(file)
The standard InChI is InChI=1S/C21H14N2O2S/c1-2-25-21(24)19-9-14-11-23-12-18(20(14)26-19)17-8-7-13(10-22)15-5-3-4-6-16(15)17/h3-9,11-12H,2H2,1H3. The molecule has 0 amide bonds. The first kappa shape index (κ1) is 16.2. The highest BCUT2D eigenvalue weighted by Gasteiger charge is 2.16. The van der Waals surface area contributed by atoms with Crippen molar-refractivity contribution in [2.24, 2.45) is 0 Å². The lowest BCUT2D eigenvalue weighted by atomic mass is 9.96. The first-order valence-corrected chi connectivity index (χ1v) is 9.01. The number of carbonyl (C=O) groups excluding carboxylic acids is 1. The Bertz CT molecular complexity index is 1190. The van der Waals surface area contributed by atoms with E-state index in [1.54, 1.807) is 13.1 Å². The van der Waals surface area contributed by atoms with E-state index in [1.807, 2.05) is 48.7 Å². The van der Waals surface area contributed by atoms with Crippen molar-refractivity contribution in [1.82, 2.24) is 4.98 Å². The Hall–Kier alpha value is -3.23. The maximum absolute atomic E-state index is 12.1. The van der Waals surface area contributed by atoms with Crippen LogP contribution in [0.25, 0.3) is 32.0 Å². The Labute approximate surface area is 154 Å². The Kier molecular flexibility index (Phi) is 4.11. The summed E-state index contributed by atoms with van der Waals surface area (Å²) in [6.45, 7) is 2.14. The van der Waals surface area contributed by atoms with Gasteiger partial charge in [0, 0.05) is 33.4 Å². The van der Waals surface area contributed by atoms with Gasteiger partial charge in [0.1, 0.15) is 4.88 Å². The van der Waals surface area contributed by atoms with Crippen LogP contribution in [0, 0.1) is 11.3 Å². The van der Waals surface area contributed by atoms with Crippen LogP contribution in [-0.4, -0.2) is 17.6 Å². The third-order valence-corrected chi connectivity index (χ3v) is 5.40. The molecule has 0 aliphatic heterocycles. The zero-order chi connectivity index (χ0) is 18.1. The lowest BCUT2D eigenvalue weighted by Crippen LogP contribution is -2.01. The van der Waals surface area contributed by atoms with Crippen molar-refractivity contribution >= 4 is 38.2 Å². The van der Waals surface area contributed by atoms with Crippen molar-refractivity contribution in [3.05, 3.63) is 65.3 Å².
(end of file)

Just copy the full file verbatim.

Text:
The standard InChI is InChI=1S/C21H14N2O2S/c1-2-25-21(24)19-9-14-11-23-12-18(20(14)26-19)17-8-7-13(10-22)15-5-3-4-6-16(15)17/h3-9,11-12H,2H2,1H3. The molecule has 0 amide bonds. The first kappa shape index (κ1) is 16.2. The highest BCUT2D eigenvalue weighted by Gasteiger charge is 2.16. The van der Waals surface area contributed by atoms with Crippen molar-refractivity contribution in [2.24, 2.45) is 0 Å². The lowest BCUT2D eigenvalue weighted by atomic mass is 9.96. The first-order valence-corrected chi connectivity index (χ1v) is 9.01. The number of carbonyl (C=O) groups excluding carboxylic acids is 1. The Bertz CT molecular complexity index is 1190. The van der Waals surface area contributed by atoms with E-state index in [1.54, 1.807) is 13.1 Å². The van der Waals surface area contributed by atoms with E-state index in [1.807, 2.05) is 48.7 Å². The van der Waals surface area contributed by atoms with Crippen molar-refractivity contribution in [1.82, 2.24) is 4.98 Å². The Hall–Kier alpha value is -3.23. The maximum absolute atomic E-state index is 12.1. The van der Waals surface area contributed by atoms with Crippen LogP contribution in [0.25, 0.3) is 32.0 Å². The Labute approximate surface area is 154 Å². The Kier molecular flexibility index (Phi) is 4.11. The summed E-state index contributed by atoms with van der Waals surface area (Å²) in [6.45, 7) is 2.14. The van der Waals surface area contributed by atoms with Gasteiger partial charge in [0, 0.05) is 33.4 Å². The van der Waals surface area contributed by atoms with Gasteiger partial charge in [0.1, 0.15) is 4.88 Å². The van der Waals surface area contributed by atoms with Crippen LogP contribution in [0, 0.1) is 11.3 Å². The van der Waals surface area contributed by atoms with Crippen LogP contribution in [-0.4, -0.2) is 17.6 Å². The third-order valence-corrected chi connectivity index (χ3v) is 5.40. The molecule has 0 aliphatic heterocycles. The zero-order chi connectivity index (χ0) is 18.1. The lowest BCUT2D eigenvalue weighted by Crippen LogP contribution is -2.01. The van der Waals surface area contributed by atoms with Crippen molar-refractivity contribution >= 4 is 38.2 Å². The van der Waals surface area contributed by atoms with Crippen molar-refractivity contribution in [3.05, 3.63) is 65.3 Å².